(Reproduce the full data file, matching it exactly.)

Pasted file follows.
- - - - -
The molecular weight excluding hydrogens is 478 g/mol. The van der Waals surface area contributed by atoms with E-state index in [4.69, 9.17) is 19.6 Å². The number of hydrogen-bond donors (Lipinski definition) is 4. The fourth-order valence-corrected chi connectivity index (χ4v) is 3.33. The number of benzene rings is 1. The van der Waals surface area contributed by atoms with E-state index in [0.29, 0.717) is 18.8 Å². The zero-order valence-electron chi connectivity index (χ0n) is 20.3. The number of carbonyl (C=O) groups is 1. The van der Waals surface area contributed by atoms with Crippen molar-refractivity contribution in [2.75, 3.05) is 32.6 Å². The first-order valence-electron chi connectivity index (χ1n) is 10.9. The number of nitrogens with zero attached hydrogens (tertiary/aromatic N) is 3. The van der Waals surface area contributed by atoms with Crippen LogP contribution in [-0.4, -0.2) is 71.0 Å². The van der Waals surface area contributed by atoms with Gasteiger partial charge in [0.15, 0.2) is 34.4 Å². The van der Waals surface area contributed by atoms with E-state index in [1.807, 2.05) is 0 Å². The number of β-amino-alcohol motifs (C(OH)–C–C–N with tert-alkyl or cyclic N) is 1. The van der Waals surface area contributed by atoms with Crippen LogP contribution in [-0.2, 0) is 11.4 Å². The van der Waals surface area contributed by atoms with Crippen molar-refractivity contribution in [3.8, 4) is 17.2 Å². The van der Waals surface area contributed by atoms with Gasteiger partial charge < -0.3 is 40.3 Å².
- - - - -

The molecular weight excluding hydrogens is 478 g/mol. The van der Waals surface area contributed by atoms with E-state index in [4.69, 9.17) is 19.6 Å². The number of hydrogen-bond donors (Lipinski definition) is 4. The fourth-order valence-corrected chi connectivity index (χ4v) is 3.33. The number of benzene rings is 1. The van der Waals surface area contributed by atoms with E-state index in [0.29, 0.717) is 18.8 Å². The zero-order valence-electron chi connectivity index (χ0n) is 20.3. The number of carbonyl (C=O) groups is 1. The van der Waals surface area contributed by atoms with Crippen molar-refractivity contribution in [2.75, 3.05) is 32.6 Å². The first-order valence-electron chi connectivity index (χ1n) is 10.9. The number of nitrogens with zero attached hydrogens (tertiary/aromatic N) is 3. The van der Waals surface area contributed by atoms with Crippen LogP contribution in [-0.4, -0.2) is 71.0 Å². The van der Waals surface area contributed by atoms with Gasteiger partial charge in [0.15, 0.2) is 34.4 Å². The van der Waals surface area contributed by atoms with E-state index in [1.807, 2.05) is 0 Å². The number of β-amino-alcohol motifs (C(OH)–C–C–N with tert-alkyl or cyclic N) is 1. The van der Waals surface area contributed by atoms with Crippen LogP contribution in [-0.2, 0) is 11.4 Å². The van der Waals surface area contributed by atoms with Crippen molar-refractivity contribution in [3.8, 4) is 17.2 Å². The van der Waals surface area contributed by atoms with Gasteiger partial charge < -0.3 is 40.3 Å².